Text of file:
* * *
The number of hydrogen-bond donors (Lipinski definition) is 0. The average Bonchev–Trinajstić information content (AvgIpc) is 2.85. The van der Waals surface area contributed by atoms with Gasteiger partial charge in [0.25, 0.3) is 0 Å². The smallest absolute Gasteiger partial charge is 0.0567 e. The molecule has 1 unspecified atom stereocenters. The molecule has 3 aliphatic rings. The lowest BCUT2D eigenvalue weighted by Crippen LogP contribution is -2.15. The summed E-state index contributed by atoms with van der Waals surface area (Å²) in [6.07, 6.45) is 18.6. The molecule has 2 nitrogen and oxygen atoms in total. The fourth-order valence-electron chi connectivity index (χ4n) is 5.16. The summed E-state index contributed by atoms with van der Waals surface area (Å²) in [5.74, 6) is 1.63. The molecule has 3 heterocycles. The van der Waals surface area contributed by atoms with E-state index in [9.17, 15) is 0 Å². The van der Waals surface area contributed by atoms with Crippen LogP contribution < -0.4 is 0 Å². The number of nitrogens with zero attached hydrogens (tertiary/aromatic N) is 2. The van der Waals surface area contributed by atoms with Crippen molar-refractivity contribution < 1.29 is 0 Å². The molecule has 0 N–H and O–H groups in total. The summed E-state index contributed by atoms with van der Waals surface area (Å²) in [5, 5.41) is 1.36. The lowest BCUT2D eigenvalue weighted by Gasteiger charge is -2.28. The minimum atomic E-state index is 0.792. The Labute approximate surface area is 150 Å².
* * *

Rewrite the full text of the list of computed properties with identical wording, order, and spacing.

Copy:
The number of hydrogen-bond donors (Lipinski definition) is 0. The average Bonchev–Trinajstić information content (AvgIpc) is 2.85. The van der Waals surface area contributed by atoms with Gasteiger partial charge in [0.25, 0.3) is 0 Å². The smallest absolute Gasteiger partial charge is 0.0567 e. The molecule has 1 unspecified atom stereocenters. The molecule has 3 aliphatic rings. The lowest BCUT2D eigenvalue weighted by Crippen LogP contribution is -2.15. The summed E-state index contributed by atoms with van der Waals surface area (Å²) in [6.07, 6.45) is 18.6. The molecule has 2 nitrogen and oxygen atoms in total. The fourth-order valence-electron chi connectivity index (χ4n) is 5.16. The summed E-state index contributed by atoms with van der Waals surface area (Å²) in [5.74, 6) is 1.63. The molecule has 3 heterocycles. The van der Waals surface area contributed by atoms with E-state index in [9.17, 15) is 0 Å². The van der Waals surface area contributed by atoms with Crippen LogP contribution < -0.4 is 0 Å². The number of nitrogens with zero attached hydrogens (tertiary/aromatic N) is 2. The van der Waals surface area contributed by atoms with Crippen molar-refractivity contribution < 1.29 is 0 Å². The molecule has 0 N–H and O–H groups in total. The summed E-state index contributed by atoms with van der Waals surface area (Å²) in [5, 5.41) is 1.36. The lowest BCUT2D eigenvalue weighted by Gasteiger charge is -2.28. The minimum atomic E-state index is 0.792. The Labute approximate surface area is 150 Å².